This opinion highlights the fact that many injuries which occur on navigable waters are considered maritime claims. It is imperative that people injured while boating are aware that their negligent claims could be governed by maritime law as opposed to state law. Often times different damages can recovered, there could be shorter time for which claims have to be filed in court, and the boat owner may seek to limit liability under federal law.

If you were injured while recreational boating and would like to learn more about your legal rights under maritime law, feel free to contact our firm. We are an established maritime and admiralty firm exclusively focused on protecting the rights of people injured by the negligence of boat owners and operators.

May 16, 2016

Woman Goes Overboard from Galveston, Texas Based Carnival Cruise

Samantha Broberg Carnival Liberty.jpgThirty-three year old passenger, Samantha Broberg, was reported missing by friends on the Galveston, Texas based Carnival Liberty Friday morning. Upon being notified that Ms. Broberg, a mother of four, was missing, Carnival performed a ship wide sweep and review of CCTV footage. The cruise ship's CCTV system captured video footage of a female passenger falling overboard at approximately 2 a.m. It is reported that approximately 10 hours later, Carnival notified the Coast Guard that Ms. Broberg went overboard. The Coast Guard began a search but on Sunday night, after a 20 hour operation covering over 4,300 square miles, the Coast Guard announced that the search operation was suspended. The Carnival Liberty was approximately 195 miles from Galveston, Texas when Ms. Broberg went overboard. The ship was sailing on a four-day Mexican cruise.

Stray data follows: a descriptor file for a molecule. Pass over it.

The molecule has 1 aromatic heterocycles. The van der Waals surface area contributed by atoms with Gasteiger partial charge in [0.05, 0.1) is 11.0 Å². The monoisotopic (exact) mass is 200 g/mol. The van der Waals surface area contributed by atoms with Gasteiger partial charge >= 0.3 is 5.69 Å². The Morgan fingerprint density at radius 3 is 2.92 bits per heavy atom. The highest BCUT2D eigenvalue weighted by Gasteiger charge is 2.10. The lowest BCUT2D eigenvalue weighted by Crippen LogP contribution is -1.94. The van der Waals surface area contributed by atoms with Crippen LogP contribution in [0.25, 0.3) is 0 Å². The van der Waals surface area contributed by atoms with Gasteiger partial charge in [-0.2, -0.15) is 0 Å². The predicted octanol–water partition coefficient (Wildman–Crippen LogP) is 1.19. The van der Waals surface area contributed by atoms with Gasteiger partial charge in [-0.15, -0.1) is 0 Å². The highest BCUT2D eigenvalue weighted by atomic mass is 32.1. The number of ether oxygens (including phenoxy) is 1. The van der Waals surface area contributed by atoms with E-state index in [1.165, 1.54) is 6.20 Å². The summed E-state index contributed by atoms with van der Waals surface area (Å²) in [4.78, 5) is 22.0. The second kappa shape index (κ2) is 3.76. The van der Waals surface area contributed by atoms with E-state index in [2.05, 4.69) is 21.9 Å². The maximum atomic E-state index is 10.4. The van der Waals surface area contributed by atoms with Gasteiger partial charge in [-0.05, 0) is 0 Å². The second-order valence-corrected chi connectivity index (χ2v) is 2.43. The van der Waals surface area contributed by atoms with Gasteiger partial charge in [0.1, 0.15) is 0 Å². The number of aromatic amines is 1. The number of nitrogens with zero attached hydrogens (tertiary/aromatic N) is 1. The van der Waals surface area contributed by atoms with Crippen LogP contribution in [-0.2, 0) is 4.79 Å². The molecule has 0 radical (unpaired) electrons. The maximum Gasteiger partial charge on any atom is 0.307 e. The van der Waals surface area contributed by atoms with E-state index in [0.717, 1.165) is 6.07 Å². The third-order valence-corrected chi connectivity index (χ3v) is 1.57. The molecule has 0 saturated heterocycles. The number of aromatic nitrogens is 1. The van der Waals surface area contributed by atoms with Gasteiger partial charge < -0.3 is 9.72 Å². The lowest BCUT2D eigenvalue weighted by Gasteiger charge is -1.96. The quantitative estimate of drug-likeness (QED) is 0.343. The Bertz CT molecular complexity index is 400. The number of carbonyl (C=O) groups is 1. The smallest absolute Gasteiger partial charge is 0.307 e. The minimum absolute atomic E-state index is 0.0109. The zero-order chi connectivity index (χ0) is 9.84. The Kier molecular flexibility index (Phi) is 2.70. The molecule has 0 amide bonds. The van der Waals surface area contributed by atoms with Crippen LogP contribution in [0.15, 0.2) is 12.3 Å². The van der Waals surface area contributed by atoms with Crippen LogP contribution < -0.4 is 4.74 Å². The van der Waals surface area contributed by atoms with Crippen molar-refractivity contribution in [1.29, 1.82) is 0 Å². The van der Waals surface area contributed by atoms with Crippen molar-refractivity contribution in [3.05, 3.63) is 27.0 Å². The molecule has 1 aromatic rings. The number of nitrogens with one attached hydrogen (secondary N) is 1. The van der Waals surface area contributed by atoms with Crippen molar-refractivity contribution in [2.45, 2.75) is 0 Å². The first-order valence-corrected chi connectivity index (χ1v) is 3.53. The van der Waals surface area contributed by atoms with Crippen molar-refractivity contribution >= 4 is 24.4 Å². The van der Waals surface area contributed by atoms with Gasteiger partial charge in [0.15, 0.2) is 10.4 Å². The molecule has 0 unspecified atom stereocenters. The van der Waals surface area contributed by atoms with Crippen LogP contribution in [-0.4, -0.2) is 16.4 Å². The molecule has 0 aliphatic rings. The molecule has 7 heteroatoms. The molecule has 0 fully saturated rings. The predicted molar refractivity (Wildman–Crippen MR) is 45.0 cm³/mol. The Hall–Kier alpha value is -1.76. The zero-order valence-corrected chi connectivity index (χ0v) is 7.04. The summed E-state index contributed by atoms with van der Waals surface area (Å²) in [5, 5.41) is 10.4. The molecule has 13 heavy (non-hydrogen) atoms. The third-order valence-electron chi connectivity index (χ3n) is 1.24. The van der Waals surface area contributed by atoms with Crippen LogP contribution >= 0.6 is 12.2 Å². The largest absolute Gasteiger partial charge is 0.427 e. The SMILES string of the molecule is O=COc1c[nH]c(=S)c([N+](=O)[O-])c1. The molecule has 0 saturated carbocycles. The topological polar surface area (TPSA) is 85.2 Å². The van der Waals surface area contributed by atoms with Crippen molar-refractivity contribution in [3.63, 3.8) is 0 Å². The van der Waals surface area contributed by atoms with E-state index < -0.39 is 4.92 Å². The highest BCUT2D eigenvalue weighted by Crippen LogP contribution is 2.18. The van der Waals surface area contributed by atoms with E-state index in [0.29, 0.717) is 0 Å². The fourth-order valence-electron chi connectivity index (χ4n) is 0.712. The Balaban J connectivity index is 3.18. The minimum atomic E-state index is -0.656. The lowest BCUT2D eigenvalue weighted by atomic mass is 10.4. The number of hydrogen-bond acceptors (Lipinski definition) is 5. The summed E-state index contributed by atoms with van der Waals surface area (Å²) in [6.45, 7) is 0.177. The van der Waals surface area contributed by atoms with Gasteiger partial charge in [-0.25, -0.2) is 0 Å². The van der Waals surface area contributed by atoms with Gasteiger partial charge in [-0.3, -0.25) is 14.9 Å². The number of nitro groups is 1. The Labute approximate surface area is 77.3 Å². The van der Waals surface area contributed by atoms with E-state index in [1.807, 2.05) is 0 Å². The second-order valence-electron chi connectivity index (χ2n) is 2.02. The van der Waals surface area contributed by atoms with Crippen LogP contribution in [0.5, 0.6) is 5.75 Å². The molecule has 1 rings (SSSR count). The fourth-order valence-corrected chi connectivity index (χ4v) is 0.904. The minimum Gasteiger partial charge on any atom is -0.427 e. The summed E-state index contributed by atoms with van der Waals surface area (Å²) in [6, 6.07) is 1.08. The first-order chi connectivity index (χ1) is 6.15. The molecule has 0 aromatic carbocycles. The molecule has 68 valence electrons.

The Federal Cruise Vessel Security and Safety Act of 2010 requires cruise lines to integrate technology that can be used for capturing images of passengers or detecting passengers who have fallen overboard. It is uncertain why it appears that Carnival took 10 hours to confirm Ms. Broberg went overboard. Notwithstanding the Federal law requiring cruise ships to have technology which will alert and confirm that a person went overboard, cruise ships also have a duty to perform a search and rescue operation, and to notify the U.S. Coast Guard in a timely fashion once it is discovered that someone has fallen overboard. Such search and rescue procedures are required for all overboard occurrences, whether involving a passenger or crew member.

Passengers and crew falling overboard from a Carnival ship departing Galveston is nothing new. In March of 2015, a male passenger's body was recovered after falling overboard from the Galveston based Carnival Triumph. In February of 2012, a Carnival crew member slipped and fell from a Galveston based cruise and was later rescued. In September of 2011, a man went overboard from the Carnival Conquest. The full circumstances surrounding how and why Ms. Broberg ended up overboard are still under investigation. It is not uncommon for cruise lines to issue press releases stating that passengers went overboard intentionally. In numerous instances, however, the excess service of alcohol is linked to a passenger's disappearance. The service of alcohol is a major profit center for the cruise lines. We will continue to monitor this incident and report of any additional information learned.

Photo Credit: New York Daily News

May 4, 2016

Florida Panhandle Diving Accident Leaves One Commercial Diver Dead

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A Florida panhandle diving accident leaves one commercial diver dead and one injured in an accident last month near Tyndall Air Force Base near Panama City, Florida. The accident occurred on April 7th, 2016, but very few details of the accident have emerged. Media report that four divers were operating out of an inflatable zodiac boat when the accident occurred around 2:00 in the afternoon causing the death of one diver and another diver to be hospitalized with injuries. The Coast Guard is investigating.